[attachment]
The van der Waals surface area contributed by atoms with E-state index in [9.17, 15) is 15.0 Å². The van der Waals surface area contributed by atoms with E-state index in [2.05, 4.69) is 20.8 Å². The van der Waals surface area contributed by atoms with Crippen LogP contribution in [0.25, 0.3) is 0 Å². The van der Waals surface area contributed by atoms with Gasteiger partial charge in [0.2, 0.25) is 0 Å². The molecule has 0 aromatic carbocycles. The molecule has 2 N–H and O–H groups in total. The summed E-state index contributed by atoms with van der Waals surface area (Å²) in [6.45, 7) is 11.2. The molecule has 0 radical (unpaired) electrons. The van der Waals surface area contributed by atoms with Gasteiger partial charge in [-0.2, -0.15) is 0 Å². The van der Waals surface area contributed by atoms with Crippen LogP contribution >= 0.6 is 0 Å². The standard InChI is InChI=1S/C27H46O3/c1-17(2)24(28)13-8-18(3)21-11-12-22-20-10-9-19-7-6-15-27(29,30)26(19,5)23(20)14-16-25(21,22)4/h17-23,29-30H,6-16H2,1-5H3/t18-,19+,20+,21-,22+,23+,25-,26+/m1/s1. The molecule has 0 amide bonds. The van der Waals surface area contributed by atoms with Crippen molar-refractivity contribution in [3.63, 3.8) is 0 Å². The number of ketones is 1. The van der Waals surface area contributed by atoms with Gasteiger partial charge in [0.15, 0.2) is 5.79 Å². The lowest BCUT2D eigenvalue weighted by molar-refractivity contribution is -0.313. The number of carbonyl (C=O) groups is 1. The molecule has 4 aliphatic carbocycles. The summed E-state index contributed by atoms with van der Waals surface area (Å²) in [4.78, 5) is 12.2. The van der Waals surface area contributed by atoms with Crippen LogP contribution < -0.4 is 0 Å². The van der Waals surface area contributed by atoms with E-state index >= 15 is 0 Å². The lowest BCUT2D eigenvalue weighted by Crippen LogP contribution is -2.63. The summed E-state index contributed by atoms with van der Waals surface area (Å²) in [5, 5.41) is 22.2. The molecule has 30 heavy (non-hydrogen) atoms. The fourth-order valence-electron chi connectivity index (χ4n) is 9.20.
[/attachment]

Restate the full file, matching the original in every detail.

The van der Waals surface area contributed by atoms with E-state index in [9.17, 15) is 15.0 Å². The van der Waals surface area contributed by atoms with E-state index in [2.05, 4.69) is 20.8 Å². The van der Waals surface area contributed by atoms with Crippen LogP contribution in [0.25, 0.3) is 0 Å². The van der Waals surface area contributed by atoms with Gasteiger partial charge in [0.2, 0.25) is 0 Å². The molecule has 0 aromatic carbocycles. The molecule has 2 N–H and O–H groups in total. The summed E-state index contributed by atoms with van der Waals surface area (Å²) in [6.45, 7) is 11.2. The molecule has 0 radical (unpaired) electrons. The van der Waals surface area contributed by atoms with Gasteiger partial charge in [-0.2, -0.15) is 0 Å². The van der Waals surface area contributed by atoms with Crippen LogP contribution >= 0.6 is 0 Å². The standard InChI is InChI=1S/C27H46O3/c1-17(2)24(28)13-8-18(3)21-11-12-22-20-10-9-19-7-6-15-27(29,30)26(19,5)23(20)14-16-25(21,22)4/h17-23,29-30H,6-16H2,1-5H3/t18-,19+,20+,21-,22+,23+,25-,26+/m1/s1. The molecule has 0 amide bonds. The van der Waals surface area contributed by atoms with Crippen molar-refractivity contribution in [3.63, 3.8) is 0 Å². The number of ketones is 1. The van der Waals surface area contributed by atoms with Gasteiger partial charge in [0.15, 0.2) is 5.79 Å². The lowest BCUT2D eigenvalue weighted by molar-refractivity contribution is -0.313. The number of carbonyl (C=O) groups is 1. The molecule has 4 aliphatic carbocycles. The summed E-state index contributed by atoms with van der Waals surface area (Å²) in [4.78, 5) is 12.2. The van der Waals surface area contributed by atoms with Crippen LogP contribution < -0.4 is 0 Å². The van der Waals surface area contributed by atoms with E-state index >= 15 is 0 Å². The lowest BCUT2D eigenvalue weighted by Crippen LogP contribution is -2.63. The summed E-state index contributed by atoms with van der Waals surface area (Å²) in [5, 5.41) is 22.2. The molecule has 30 heavy (non-hydrogen) atoms. The fourth-order valence-electron chi connectivity index (χ4n) is 9.20.